Five-time world champions Brazil hold a special place in the heart of generations of football fans worldwide.
For most supporters who remember the pre-Champions League era, the World Cup was the undisputed pinnacle of football. Even now, the tournament still holds a somewhat mythical status within the game.
It has been the stage on which greatness is made, and over the course of over half a century, Brazilians have been at the forefront of creating history at the event.
But which moments have proved to be their greatest at the competition? Let's take a look.
The 1986 World Cup may not be a tournament that Brazilians remember too fondly, with one of their weakest squads of recent times attending.
It is, though, not entirely as unforgettable a competition as many would like, and that is mainly thanks to the sensational strike of right-back Josimar in the Selecao's opening fixture.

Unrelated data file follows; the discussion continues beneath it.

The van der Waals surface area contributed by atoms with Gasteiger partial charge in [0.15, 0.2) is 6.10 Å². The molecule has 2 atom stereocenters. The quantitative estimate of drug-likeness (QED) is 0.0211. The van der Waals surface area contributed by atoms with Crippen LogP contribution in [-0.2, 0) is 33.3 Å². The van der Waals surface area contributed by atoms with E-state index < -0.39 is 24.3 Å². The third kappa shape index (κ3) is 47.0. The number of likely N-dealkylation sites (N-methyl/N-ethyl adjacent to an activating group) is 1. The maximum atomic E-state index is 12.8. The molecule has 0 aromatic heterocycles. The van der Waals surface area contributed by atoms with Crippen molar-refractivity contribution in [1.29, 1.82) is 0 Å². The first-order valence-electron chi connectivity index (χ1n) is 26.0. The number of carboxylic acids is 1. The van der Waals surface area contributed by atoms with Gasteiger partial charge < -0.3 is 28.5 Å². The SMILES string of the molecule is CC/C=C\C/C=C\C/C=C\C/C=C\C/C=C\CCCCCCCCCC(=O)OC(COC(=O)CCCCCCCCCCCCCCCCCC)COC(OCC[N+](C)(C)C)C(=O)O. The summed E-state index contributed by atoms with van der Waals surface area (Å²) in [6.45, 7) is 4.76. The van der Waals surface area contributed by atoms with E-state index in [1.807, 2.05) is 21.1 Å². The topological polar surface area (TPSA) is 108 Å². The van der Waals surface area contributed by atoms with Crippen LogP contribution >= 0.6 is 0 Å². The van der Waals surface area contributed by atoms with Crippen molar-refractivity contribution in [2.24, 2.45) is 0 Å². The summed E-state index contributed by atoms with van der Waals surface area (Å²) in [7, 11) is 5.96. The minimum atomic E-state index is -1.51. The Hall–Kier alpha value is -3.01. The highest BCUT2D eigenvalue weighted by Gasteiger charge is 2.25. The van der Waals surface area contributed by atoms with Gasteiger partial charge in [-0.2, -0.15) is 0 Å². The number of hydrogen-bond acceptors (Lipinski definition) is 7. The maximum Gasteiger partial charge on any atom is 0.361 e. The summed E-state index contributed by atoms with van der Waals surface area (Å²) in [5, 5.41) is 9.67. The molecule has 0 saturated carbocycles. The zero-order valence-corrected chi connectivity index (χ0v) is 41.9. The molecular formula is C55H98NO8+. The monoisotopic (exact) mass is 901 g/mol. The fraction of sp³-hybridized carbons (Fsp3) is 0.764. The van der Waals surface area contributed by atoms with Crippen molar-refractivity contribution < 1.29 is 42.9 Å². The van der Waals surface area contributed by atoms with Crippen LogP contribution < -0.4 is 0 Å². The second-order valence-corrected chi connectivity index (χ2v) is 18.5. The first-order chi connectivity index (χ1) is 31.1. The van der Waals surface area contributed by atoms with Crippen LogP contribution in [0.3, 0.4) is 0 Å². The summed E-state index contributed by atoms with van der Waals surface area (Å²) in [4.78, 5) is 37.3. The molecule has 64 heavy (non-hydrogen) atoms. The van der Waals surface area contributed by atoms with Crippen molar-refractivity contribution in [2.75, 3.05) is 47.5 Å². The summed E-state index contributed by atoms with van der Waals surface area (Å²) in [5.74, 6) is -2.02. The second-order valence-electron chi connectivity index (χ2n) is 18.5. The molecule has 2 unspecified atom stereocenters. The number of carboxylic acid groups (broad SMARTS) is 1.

His stunning lash into the top corner of the Irish net is one of the most replayed goals in World Cup history and firmly embedded Josimar's name in the minds of football fans across the world.
Another World Cup, another memorable moment provided by a right-back—this time, Nelinho in a third-place playoff victory over Italy in 1978.
Brazil were actually unbeaten at the tournament, but it lost out on a place in the final to winners Argentina after losing out as part of the second group stage system.
After an hour of the third-place game, it appeared as though Brazil was going to leave the tournament empty-handed. Nelinho's stunning strike drew them level, however, before Dirceu was able to complete the comeback.
Given its importance in the game, Brazil's undefeated record and the quality of the strike, it is undoubtedly a great Brazilian World Cup moment.